|Country notes||79,000||3 percent|
|Coin||118,000||3 per cent.|
From which statement it appears that only three per cent, of banking deposits are paid in the form of money, that is, notes and coin together, and a little more than one-half per cent, in specie."—Patterson's Science of Finance, pp. 5, 6; Editburgh, 1868.
|That institution had a capital of Reserve||£1,200,000|
|Its loans were as follows:—|
|Discounted bills and advances||14,113.405|
Besides which, it held government and other securities and real estate to the amount of £2,506,547, and cash (mostly deposits to its credit in the Bank of England) to the amount of £2,461,448—this latter item representing almost exactly the amount of its capital, reserve, undivided profits, and subscriptions to new shares, or, in a word, the whole of its worldly possessions. How then is it enabled to make such large loans, or to hold securities and other property to such an amount as £22,450,939, seeing that in addition to doing and having these things, it holds all of its own worldly possessions in hand, in cash, or in the Bank of England? Why, by means of a gradual growth of debits representing loans, which give rise to credits called deposits, the latter constituting "loanable capital," the steady "evolution" of which is rendered possible so long as these deposits are not demanded in notes or specie, but are transferred by means of checks and clearing-houses. With the London and County Banking Company these credits called deposits had, on December 31, 1874, reached an aggregate of £19,892,586.*
* Bank loans and the resulting deposits accumulate in business centres in proportion to the ability of those centres to work bank credits through checks and clearing-houses, without demanding circulating notes or specie. In small towns doing business with rural populations they do not accumulate largely, because a demand for circulating notes or specie, almost the only circulating mediums there used, soon follows loans and draws upon the actual resources of the banks. In other words, these rural banks bank mainly upon their own resources, and not upon their credit, as city banks so largely do. In France these loans and deposits do not accumulate because the people generally use money and not checks in their business affairs. M. Pinard, Manager of the Comptoir d'Escompte, of Paris, testified before the French Commission of Inquiry, 1865-68, that the greatest efforts had been made by that institution to induce French merchants and shopkeepers to adopt English habits in respect to the use of checks and the keeping of bank accounts, but in vain; their prejudices were invincible; "it was no use reasoning with them, they would not do it, because they would not." . The private deposits in the Bank of France and its branches, May 20, 1875, were but $73,823,260, while the deposits in the banks of New York City, June 5, 1875—nearly all private—were $233,424,100. The private loans and discounts of the Bank of France and its branches, May 20, 1875, were but $118,243,800, while those of the bants of New York City were $281,401,100. Our country, being one of vast area compared with its population, cannot build up and work a genera! system of inflated bank credit like that of Great Britain, and must therefore, if for no other and better reason, have a full volume of "current money of the realm," as France has, or stagnate and annually waste labor-power worth thousands of millions of dollars, and at the same time be dependent upon foreigners for "loanable capital." While on May 1, 1875, the National Banks of the United States had—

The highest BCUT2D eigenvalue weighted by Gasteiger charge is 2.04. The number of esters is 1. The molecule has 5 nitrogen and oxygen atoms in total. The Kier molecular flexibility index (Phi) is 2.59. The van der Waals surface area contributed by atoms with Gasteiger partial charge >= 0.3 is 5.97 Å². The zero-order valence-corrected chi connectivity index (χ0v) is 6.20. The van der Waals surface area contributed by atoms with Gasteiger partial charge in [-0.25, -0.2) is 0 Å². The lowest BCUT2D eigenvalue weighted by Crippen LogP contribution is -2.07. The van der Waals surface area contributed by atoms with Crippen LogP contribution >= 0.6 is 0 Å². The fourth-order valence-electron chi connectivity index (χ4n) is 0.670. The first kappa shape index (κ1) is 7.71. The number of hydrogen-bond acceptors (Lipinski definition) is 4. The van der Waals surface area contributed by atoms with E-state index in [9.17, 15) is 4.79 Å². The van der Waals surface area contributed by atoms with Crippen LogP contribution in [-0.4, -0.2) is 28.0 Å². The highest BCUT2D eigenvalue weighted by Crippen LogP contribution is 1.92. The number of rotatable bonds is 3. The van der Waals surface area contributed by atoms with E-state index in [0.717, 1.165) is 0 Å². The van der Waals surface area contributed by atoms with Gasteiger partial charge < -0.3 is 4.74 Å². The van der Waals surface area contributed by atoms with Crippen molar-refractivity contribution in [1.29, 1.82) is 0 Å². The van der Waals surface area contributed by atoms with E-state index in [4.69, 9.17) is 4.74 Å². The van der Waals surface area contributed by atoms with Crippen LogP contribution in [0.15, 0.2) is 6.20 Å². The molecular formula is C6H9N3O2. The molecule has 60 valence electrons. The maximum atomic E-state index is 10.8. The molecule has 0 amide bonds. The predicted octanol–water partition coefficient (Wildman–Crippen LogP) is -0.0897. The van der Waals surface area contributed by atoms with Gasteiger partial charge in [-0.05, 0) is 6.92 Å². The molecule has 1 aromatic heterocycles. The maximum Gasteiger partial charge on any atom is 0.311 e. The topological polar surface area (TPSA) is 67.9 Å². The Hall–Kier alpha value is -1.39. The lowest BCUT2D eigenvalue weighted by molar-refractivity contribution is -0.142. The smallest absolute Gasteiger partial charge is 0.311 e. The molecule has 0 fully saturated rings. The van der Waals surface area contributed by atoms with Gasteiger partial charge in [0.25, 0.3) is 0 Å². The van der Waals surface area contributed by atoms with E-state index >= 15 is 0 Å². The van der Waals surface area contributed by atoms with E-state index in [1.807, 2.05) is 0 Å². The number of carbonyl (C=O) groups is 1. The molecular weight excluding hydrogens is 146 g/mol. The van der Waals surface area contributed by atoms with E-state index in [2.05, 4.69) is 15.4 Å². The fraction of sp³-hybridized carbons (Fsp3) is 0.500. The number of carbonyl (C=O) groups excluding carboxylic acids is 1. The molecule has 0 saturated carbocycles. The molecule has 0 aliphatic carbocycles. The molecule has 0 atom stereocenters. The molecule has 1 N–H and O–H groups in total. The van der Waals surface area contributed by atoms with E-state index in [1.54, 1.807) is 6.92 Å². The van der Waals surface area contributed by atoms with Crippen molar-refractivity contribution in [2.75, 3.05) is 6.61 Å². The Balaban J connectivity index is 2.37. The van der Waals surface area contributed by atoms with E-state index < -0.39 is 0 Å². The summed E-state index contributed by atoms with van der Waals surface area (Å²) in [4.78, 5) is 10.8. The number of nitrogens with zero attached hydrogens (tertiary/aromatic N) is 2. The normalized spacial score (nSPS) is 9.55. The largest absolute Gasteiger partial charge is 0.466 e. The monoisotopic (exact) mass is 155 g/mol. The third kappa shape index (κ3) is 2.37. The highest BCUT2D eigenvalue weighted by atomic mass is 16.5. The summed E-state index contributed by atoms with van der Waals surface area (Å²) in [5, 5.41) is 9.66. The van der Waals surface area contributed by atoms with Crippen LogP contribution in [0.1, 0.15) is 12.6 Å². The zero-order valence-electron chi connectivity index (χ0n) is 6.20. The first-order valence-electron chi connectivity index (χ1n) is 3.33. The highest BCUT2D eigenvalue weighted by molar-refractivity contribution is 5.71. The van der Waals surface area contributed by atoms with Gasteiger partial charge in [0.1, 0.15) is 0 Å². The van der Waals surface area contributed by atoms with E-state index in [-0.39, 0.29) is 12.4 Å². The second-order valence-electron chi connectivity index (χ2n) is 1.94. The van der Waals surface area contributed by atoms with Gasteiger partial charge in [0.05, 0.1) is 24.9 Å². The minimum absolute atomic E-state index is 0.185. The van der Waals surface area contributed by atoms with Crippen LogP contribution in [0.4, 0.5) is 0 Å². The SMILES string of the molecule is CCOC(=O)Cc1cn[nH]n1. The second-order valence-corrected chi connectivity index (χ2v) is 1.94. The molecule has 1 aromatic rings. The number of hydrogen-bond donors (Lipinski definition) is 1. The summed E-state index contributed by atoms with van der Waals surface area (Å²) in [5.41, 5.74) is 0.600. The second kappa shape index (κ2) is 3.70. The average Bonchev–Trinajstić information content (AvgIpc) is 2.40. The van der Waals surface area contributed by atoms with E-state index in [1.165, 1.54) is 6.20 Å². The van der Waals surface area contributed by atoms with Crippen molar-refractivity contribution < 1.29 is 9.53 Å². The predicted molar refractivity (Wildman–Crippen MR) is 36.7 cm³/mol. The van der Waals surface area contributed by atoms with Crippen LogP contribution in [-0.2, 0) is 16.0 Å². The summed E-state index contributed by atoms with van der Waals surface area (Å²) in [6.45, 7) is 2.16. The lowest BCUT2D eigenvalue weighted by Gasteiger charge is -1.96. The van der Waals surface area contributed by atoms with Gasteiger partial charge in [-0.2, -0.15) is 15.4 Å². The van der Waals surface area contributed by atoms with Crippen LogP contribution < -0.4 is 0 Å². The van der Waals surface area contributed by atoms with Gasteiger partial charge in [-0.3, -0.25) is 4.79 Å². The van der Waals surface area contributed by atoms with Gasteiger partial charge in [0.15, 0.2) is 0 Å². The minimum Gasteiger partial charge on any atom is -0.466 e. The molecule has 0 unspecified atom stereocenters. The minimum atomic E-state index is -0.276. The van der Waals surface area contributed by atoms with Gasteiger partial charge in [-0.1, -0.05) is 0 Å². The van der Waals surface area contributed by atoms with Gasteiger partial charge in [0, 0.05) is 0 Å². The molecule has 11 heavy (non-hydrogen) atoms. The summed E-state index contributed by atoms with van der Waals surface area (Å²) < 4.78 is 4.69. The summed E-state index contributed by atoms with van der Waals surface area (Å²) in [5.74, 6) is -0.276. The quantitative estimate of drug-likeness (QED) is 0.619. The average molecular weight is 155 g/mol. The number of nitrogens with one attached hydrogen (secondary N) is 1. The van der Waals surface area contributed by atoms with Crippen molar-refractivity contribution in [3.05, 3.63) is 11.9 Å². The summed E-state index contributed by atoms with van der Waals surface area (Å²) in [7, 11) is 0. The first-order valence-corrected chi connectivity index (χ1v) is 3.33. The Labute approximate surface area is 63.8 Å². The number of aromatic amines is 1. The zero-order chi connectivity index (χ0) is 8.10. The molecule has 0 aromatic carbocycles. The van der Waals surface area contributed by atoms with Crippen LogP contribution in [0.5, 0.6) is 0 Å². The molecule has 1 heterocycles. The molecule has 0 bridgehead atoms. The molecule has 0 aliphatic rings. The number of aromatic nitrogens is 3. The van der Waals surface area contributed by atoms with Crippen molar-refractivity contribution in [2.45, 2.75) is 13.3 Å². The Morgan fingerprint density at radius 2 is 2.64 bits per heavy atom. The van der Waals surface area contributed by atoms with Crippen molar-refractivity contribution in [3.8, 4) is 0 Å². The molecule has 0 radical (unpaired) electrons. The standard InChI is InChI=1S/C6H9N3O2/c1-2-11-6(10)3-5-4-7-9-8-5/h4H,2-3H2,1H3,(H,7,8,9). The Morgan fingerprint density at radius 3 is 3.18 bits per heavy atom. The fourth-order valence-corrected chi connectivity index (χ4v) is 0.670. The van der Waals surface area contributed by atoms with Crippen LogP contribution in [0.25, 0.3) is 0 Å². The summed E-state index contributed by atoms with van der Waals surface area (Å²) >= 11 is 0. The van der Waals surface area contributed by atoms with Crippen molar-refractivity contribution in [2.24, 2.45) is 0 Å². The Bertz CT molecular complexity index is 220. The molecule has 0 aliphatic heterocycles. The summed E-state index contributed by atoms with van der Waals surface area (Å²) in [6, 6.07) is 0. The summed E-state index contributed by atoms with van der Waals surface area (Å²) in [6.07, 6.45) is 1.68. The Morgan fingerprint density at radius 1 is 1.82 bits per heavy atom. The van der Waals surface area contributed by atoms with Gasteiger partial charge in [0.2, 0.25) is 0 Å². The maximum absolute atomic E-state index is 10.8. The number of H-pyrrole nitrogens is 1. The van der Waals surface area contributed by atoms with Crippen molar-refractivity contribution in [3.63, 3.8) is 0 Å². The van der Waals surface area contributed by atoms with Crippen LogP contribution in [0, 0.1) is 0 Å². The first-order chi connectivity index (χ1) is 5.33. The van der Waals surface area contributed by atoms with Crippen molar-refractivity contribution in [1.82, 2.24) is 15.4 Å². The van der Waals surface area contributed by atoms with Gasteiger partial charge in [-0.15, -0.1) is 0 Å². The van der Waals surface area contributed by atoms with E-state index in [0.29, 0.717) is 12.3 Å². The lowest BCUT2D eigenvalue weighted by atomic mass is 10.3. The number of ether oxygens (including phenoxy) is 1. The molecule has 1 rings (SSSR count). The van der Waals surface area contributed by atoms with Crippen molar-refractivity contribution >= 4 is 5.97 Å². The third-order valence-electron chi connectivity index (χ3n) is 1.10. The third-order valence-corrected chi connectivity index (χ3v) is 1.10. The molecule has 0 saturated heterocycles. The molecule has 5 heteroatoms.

|Their loans and discounts were||$964,574,114|
These debits and credits, these loans and deposits are well nigh without any financial base whatever, for the reason that the base upon which they are supposed to rest is little else than credits (deposits) with the Bank of England, which themselves only rest upon the same specie and loan to the nation (national debt due the bank), upon which the Bank of England bases its own operations, regardless of those of the London and County Banking Company, and the other banks which keep their accounts with it. Once cancel both these debits and credits, use the one to pay the other, and the great volume of this "slow accumulation" of "loanable capital" would instantly collapse and shrink from some £24,912,387 to about £2,461,4481 Perform the same process with three or four other large London banks, and it would result in a total collapse of British finance, trade, commerce, and industry!